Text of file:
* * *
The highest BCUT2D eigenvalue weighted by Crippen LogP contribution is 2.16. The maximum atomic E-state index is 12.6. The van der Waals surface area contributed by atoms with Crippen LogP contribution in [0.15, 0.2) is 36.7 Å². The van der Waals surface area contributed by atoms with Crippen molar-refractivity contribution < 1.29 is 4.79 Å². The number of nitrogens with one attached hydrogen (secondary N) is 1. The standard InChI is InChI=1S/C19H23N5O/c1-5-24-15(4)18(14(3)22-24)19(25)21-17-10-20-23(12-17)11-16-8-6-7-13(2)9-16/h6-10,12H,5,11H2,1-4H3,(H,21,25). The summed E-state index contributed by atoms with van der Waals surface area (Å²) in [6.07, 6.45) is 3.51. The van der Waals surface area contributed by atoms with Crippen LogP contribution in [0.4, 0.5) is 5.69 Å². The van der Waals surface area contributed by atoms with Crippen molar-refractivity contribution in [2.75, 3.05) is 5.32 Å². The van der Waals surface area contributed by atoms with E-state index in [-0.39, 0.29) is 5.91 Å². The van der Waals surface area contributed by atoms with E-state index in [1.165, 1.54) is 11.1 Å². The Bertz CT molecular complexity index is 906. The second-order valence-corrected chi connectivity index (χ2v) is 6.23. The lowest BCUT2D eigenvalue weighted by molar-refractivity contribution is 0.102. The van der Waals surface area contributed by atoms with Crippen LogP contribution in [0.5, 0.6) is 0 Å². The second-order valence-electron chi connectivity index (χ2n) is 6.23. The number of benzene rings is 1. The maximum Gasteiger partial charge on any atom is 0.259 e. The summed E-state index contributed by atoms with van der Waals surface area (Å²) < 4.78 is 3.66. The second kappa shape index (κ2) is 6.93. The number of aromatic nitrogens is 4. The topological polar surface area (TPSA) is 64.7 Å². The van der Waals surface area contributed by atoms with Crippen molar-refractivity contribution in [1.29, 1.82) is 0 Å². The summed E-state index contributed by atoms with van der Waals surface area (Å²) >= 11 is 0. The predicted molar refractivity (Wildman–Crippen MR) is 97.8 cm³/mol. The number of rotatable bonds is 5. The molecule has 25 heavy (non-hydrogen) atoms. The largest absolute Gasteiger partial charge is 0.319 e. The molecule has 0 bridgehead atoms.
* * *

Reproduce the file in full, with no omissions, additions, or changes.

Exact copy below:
The highest BCUT2D eigenvalue weighted by Crippen LogP contribution is 2.16. The maximum atomic E-state index is 12.6. The van der Waals surface area contributed by atoms with Crippen LogP contribution in [0.15, 0.2) is 36.7 Å². The van der Waals surface area contributed by atoms with Crippen molar-refractivity contribution < 1.29 is 4.79 Å². The number of nitrogens with one attached hydrogen (secondary N) is 1. The standard InChI is InChI=1S/C19H23N5O/c1-5-24-15(4)18(14(3)22-24)19(25)21-17-10-20-23(12-17)11-16-8-6-7-13(2)9-16/h6-10,12H,5,11H2,1-4H3,(H,21,25). The summed E-state index contributed by atoms with van der Waals surface area (Å²) in [6.07, 6.45) is 3.51. The van der Waals surface area contributed by atoms with Crippen LogP contribution in [0.4, 0.5) is 5.69 Å². The van der Waals surface area contributed by atoms with Crippen molar-refractivity contribution in [2.75, 3.05) is 5.32 Å². The van der Waals surface area contributed by atoms with E-state index in [-0.39, 0.29) is 5.91 Å². The van der Waals surface area contributed by atoms with E-state index in [1.165, 1.54) is 11.1 Å². The Bertz CT molecular complexity index is 906. The second-order valence-corrected chi connectivity index (χ2v) is 6.23. The lowest BCUT2D eigenvalue weighted by molar-refractivity contribution is 0.102. The van der Waals surface area contributed by atoms with Crippen LogP contribution in [0.5, 0.6) is 0 Å². The second-order valence-electron chi connectivity index (χ2n) is 6.23. The number of benzene rings is 1. The maximum Gasteiger partial charge on any atom is 0.259 e. The summed E-state index contributed by atoms with van der Waals surface area (Å²) < 4.78 is 3.66. The second kappa shape index (κ2) is 6.93. The number of aromatic nitrogens is 4. The topological polar surface area (TPSA) is 64.7 Å². The van der Waals surface area contributed by atoms with Crippen molar-refractivity contribution in [1.29, 1.82) is 0 Å². The summed E-state index contributed by atoms with van der Waals surface area (Å²) >= 11 is 0. The predicted molar refractivity (Wildman–Crippen MR) is 97.8 cm³/mol. The number of rotatable bonds is 5. The molecule has 25 heavy (non-hydrogen) atoms. The largest absolute Gasteiger partial charge is 0.319 e. The molecule has 0 bridgehead atoms.